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Anam Cara is God’s Gift

Mercy Moments Issue 116

Aristotle described friendship as “reciprocated goodwill” and only possible between “good people similar in virtue”.  When we place the needs of someone else as highly as our own we become intimately acquainted. Such friendships are built and sustained over long periods.   

We have all read quotes saying that friendships are for a reason, a season, or a lifetime and we could also name acquaintances who fit in each category. We can attest that lifetime friendships are rare and precious gems. Lifetime friends stand by our side through joy and sorrow; time apart does not dampen connection; there is no need to justify to each how deep our affections are because it is palpable with “reciprocated goodwill” regardless of flaws or failings.   

Anam Cara: A Book of Celtic Wisdom by John O’Donohue is written through the timeless lens of ancient Celtic wisdom. Anam cara captures the Celtic understanding of friendship, as the Gaelic translation of the title suggests: Anam meaning soul and cara meaning friend. Thus an anam cara view invites us to participate in ancient belonging.  

Photograph of four young adults with their arms around each others shoulders. They are looking across rolling hills facing a sunset..

The early Celtic people would choose an anam cara (soul friend) – someone who could accompany others by witnessing, mentoring, teaching and guiding them on their spiritual journey. The anam cara soon became a confessor and trusted ally, someone who became intimately acquainted with those they accompanied. Over time they began to share the values of identity, responsibility, friendship, spirituality and belonging. As John O’Donohue describes it they became, “joined in an ancient and eternal way with the friend of your soul.” 

O’Donohue elaborates: 
“If you invoke its power and presence around you, this ancient affinity will hold you together. Two people who are really awakened inhabit the one circle of belonging. They have awakened a more ancient force around them that will hold them together and mind them.” (47)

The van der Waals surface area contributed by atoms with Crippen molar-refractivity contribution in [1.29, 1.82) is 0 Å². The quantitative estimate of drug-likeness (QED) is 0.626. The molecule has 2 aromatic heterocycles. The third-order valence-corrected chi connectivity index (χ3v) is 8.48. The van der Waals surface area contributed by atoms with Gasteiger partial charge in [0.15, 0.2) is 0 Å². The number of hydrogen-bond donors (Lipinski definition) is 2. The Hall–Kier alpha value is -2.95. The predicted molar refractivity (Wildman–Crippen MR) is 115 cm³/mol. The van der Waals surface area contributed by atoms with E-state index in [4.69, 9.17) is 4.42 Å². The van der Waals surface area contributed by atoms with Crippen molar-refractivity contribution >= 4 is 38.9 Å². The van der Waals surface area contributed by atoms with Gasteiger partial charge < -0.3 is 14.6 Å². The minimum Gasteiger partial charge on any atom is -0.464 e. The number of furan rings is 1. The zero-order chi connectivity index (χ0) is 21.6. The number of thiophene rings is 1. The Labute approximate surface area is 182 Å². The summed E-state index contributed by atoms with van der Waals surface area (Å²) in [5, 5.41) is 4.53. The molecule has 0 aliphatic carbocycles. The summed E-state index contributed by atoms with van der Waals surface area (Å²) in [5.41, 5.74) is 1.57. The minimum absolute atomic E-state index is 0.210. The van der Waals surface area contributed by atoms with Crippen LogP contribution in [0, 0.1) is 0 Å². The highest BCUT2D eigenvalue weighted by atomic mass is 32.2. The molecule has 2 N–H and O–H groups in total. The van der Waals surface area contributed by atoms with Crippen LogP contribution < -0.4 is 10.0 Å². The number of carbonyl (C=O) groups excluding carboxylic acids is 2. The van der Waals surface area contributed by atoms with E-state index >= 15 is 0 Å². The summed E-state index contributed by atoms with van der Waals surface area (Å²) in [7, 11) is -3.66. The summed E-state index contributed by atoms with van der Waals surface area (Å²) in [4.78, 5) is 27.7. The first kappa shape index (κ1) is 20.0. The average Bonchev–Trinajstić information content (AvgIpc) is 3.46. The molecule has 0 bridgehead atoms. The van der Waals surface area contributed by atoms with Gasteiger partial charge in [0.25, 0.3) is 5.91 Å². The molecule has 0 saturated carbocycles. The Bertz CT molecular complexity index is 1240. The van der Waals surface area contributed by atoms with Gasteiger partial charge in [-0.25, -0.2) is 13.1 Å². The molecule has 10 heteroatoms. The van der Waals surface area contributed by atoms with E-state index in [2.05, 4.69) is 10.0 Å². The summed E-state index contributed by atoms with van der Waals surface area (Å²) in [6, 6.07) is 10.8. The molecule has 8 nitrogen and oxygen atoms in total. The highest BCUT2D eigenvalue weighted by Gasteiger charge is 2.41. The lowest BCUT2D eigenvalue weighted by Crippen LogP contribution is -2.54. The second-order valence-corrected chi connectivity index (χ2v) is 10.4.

This is the soul realm, in a “… more candlelit world… the light gives you such a real sense of the depth and substance of the figures on whom it gently shines.” (O’Donohue, 48) 

O’Donohue often uses the Trinity to articulate the “otherness and intimacy, an eternal interflow of friendship,” describing Jesus as “the secret anam cara of every individual” because it is through him we are gifted with the love and affection of the Trinity and it is by the “embrace of this eternal friendship, we dare to be free.” For O’Donohue “the anam cara is God’s gift.” (36-37) 

Ancient wisdom certainly reinforces the importance of friendship for all people. We are reminded that being an anam cara requires us to be fully present to others. It demands that we show up as our authentic self always seeking to express our deepest truth; that we care for and nurture connections and that we value friendship as ‘gift’.  


How often do you give thanks for friendship in your life? Do you invoke the power of ancient belonging to heal and reunite a blessed friendship? 

Reference:  O’Donohue, J. (1997). Anam Cara: Spiritual Wisdom from the Celtic World. Great Britain: Bantam Press.